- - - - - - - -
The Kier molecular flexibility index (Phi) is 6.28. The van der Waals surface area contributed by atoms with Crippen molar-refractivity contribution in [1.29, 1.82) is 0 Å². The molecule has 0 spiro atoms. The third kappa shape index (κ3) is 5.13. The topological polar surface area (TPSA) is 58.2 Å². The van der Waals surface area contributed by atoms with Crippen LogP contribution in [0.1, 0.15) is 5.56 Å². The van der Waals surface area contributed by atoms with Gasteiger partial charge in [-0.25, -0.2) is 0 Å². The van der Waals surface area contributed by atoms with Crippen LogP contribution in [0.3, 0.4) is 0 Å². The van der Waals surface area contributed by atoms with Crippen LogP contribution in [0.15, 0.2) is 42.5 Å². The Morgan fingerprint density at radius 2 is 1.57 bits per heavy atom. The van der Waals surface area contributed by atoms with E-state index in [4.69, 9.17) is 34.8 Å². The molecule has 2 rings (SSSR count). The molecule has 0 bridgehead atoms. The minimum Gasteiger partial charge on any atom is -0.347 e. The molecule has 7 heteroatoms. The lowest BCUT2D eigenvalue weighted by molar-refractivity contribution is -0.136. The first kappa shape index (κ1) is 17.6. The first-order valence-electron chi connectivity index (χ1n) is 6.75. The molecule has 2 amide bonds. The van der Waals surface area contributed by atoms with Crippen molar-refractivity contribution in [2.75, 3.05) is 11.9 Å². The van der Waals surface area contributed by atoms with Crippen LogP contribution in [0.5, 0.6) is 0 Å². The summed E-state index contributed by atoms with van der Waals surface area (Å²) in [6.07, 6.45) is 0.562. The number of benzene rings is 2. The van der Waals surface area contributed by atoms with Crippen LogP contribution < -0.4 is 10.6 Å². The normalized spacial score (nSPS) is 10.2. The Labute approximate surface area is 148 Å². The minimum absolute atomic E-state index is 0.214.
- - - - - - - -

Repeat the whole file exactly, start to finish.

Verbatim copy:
The Kier molecular flexibility index (Phi) is 6.28. The van der Waals surface area contributed by atoms with Crippen molar-refractivity contribution in [1.29, 1.82) is 0 Å². The molecule has 0 spiro atoms. The third kappa shape index (κ3) is 5.13. The topological polar surface area (TPSA) is 58.2 Å². The van der Waals surface area contributed by atoms with Crippen LogP contribution in [0.1, 0.15) is 5.56 Å². The van der Waals surface area contributed by atoms with Gasteiger partial charge in [-0.25, -0.2) is 0 Å². The van der Waals surface area contributed by atoms with Crippen LogP contribution in [0.3, 0.4) is 0 Å². The van der Waals surface area contributed by atoms with Crippen LogP contribution in [0.15, 0.2) is 42.5 Å². The Morgan fingerprint density at radius 2 is 1.57 bits per heavy atom. The van der Waals surface area contributed by atoms with E-state index in [4.69, 9.17) is 34.8 Å². The molecule has 2 rings (SSSR count). The molecule has 0 bridgehead atoms. The minimum Gasteiger partial charge on any atom is -0.347 e. The molecule has 7 heteroatoms. The lowest BCUT2D eigenvalue weighted by molar-refractivity contribution is -0.136. The first kappa shape index (κ1) is 17.6. The first-order valence-electron chi connectivity index (χ1n) is 6.75. The molecule has 2 amide bonds. The van der Waals surface area contributed by atoms with Crippen molar-refractivity contribution in [2.75, 3.05) is 11.9 Å². The van der Waals surface area contributed by atoms with Crippen LogP contribution in [0.5, 0.6) is 0 Å². The summed E-state index contributed by atoms with van der Waals surface area (Å²) in [6.07, 6.45) is 0.562. The number of benzene rings is 2. The van der Waals surface area contributed by atoms with Crippen LogP contribution < -0.4 is 10.6 Å². The normalized spacial score (nSPS) is 10.2. The Labute approximate surface area is 148 Å². The minimum absolute atomic E-state index is 0.214.